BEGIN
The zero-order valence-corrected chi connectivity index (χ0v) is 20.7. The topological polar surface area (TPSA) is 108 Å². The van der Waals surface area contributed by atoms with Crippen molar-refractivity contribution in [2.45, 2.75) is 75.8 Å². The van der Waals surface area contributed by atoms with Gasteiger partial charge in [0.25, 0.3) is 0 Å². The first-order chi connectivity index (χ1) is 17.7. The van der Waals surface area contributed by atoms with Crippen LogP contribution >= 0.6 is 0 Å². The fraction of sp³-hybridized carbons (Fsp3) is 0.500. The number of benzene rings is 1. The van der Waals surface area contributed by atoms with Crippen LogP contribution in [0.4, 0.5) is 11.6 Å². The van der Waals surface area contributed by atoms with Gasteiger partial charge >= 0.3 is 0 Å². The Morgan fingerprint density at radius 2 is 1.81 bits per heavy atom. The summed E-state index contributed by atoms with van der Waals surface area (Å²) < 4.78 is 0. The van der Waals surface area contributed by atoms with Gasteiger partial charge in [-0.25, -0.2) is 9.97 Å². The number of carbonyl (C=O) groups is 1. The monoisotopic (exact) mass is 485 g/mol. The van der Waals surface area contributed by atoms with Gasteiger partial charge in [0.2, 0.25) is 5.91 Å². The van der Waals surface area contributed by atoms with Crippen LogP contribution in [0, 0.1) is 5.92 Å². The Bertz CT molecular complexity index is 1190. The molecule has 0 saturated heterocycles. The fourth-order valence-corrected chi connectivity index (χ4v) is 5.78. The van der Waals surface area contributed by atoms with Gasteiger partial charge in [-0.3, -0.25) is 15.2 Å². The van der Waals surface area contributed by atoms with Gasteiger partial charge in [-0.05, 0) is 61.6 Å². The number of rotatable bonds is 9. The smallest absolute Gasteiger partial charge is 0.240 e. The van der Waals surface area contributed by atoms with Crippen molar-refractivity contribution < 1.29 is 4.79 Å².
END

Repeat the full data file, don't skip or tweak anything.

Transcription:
The zero-order valence-corrected chi connectivity index (χ0v) is 20.7. The topological polar surface area (TPSA) is 108 Å². The van der Waals surface area contributed by atoms with Crippen molar-refractivity contribution in [2.45, 2.75) is 75.8 Å². The van der Waals surface area contributed by atoms with Gasteiger partial charge in [0.25, 0.3) is 0 Å². The first-order chi connectivity index (χ1) is 17.7. The van der Waals surface area contributed by atoms with Crippen LogP contribution >= 0.6 is 0 Å². The fraction of sp³-hybridized carbons (Fsp3) is 0.500. The number of benzene rings is 1. The van der Waals surface area contributed by atoms with Crippen LogP contribution in [0.4, 0.5) is 11.6 Å². The van der Waals surface area contributed by atoms with Gasteiger partial charge >= 0.3 is 0 Å². The Morgan fingerprint density at radius 2 is 1.81 bits per heavy atom. The summed E-state index contributed by atoms with van der Waals surface area (Å²) < 4.78 is 0. The van der Waals surface area contributed by atoms with Gasteiger partial charge in [-0.25, -0.2) is 9.97 Å². The number of carbonyl (C=O) groups is 1. The monoisotopic (exact) mass is 485 g/mol. The van der Waals surface area contributed by atoms with Gasteiger partial charge in [0.2, 0.25) is 5.91 Å². The van der Waals surface area contributed by atoms with Crippen LogP contribution in [0, 0.1) is 5.92 Å². The Bertz CT molecular complexity index is 1190. The molecule has 0 saturated heterocycles. The fourth-order valence-corrected chi connectivity index (χ4v) is 5.78. The van der Waals surface area contributed by atoms with Gasteiger partial charge in [-0.3, -0.25) is 15.2 Å². The van der Waals surface area contributed by atoms with Gasteiger partial charge in [-0.05, 0) is 61.6 Å². The number of rotatable bonds is 9. The smallest absolute Gasteiger partial charge is 0.240 e. The van der Waals surface area contributed by atoms with Crippen molar-refractivity contribution < 1.29 is 4.79 Å².